By Udeme Archibong
EVERY child conceived and birthed into the world is meant to bring happiness to both parents as they nurture and shower affection on the child. However, this wasn’t the case of a baby who was delivered into a family in Benin in 1938. Due to the baby’s sickly and fainting nature, his stern hard-hearted father told his mother to dump him on a garbage heap and leave him there to die.
The mother pleaded and wept to her husband for their son’s life to be spared. But her pleading and tears infuriated him and hardened his heart all the more. Eventually, his wife, out of weariness and frustration, took the baby and literally dumped him on the garbage heap at night. Even so, the bowels of the woman yearned desperation for her son.
After about three hours, there was a downpour of rain; the mother could take it no longer and rushed out of her home to snatch up her child from the piles of garbage. When she arrived at the scene, she was very excited to find that her son was yet alive, although soaked with water and passionately wailing; and she returned quickly to her home.
She fed her child but shook with fright as she thought about her husband’s reaction when he would arrive home. Upon seeing the child, there was the expected outburst of anger.
Outburst of anger
“Just as I thought!” her husband shouted. “You’ve brought that worthless baby back from the rubbish heap-that’s the crying I heard in the night!” With tears running down the wife’s cheeks, she responded, “He’s going to live! How can you throw away your own son?”
But her husband’s mind was made up, and he said, “I am going away for a few days to visit my timber stations, and when I come back, I better not find the baby in the house.”
The wife sensing the finality in her husband’s words, left with the child to go to her grandparents’ home. The years went by, and the child grew stronger. The wife and husband reconciled, but the father’s hatred and rejection of his son remained. At the age of 11, the boy was sent by his father to live with an uncle in order to learn farming, while his siblings attended school. At his uncle’s house, the boy was treated as a slave.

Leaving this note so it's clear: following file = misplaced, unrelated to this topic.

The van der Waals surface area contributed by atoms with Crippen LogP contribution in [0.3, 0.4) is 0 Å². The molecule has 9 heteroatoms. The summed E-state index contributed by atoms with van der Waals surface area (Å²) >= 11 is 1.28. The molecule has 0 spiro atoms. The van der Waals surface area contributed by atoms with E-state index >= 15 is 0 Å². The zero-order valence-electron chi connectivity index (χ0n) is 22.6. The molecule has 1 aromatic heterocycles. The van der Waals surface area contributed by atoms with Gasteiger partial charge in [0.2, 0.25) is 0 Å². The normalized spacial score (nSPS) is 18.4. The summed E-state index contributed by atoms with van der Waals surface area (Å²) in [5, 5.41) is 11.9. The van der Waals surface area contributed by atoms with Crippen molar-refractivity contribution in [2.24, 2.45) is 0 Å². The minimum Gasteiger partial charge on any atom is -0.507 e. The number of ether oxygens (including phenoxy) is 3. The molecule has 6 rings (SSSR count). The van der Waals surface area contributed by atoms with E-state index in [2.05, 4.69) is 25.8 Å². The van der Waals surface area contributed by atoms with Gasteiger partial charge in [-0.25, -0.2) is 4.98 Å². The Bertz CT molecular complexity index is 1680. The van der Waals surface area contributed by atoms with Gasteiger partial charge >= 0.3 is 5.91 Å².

His childhood and adolescence were filled with rejection, torture, and poverty. But despite the ill treatment that engulfed him daily, he never became bitter, upset or resentful. Instead, he grew up caring for his father and showering him with gifts.
The “worthless child” as pronounced by his biological father, grew to become a great asset to his generation. But this would never have happened if Archbishop Benson Idahosa hadn’t let go of the memories of the hurtful past and approached the future with forgiveness and unconditional love.
When we cling to our hurts our lives clinches to a halt. When we contaminate the present with the poison of the past our future becomes pungent. When we harbor unforgiveness we lose our power and the person who offends us gains power to control our emotional lives and hurt us. When you hold onto hurt, you hold onto hate and when you hold onto hate you eventually become what you hate. Being bitter leaves our lives battered.
Whatever consumes your thoughts controls your life. When you let your emotional bruise dominate the domain of your mind you become a brute and life becomes brutal to you. Don’t let your past imprison your future. You can’t embrace the future when you hold on to the past. Release the past through forgiveness then you will be able to lay hold of an amazing future.
Don’t let your pain be the focal point of your life. Don’t let your grieve make you groan through life. Unless you can get beyond your past, you can’t grow above it. The exit of the old ushers the entrance of the new. Self-pity ends up in the pit of despair.
Let go of your hurtful memories, live from your creative imagination. If you want to be whole, let go of the old.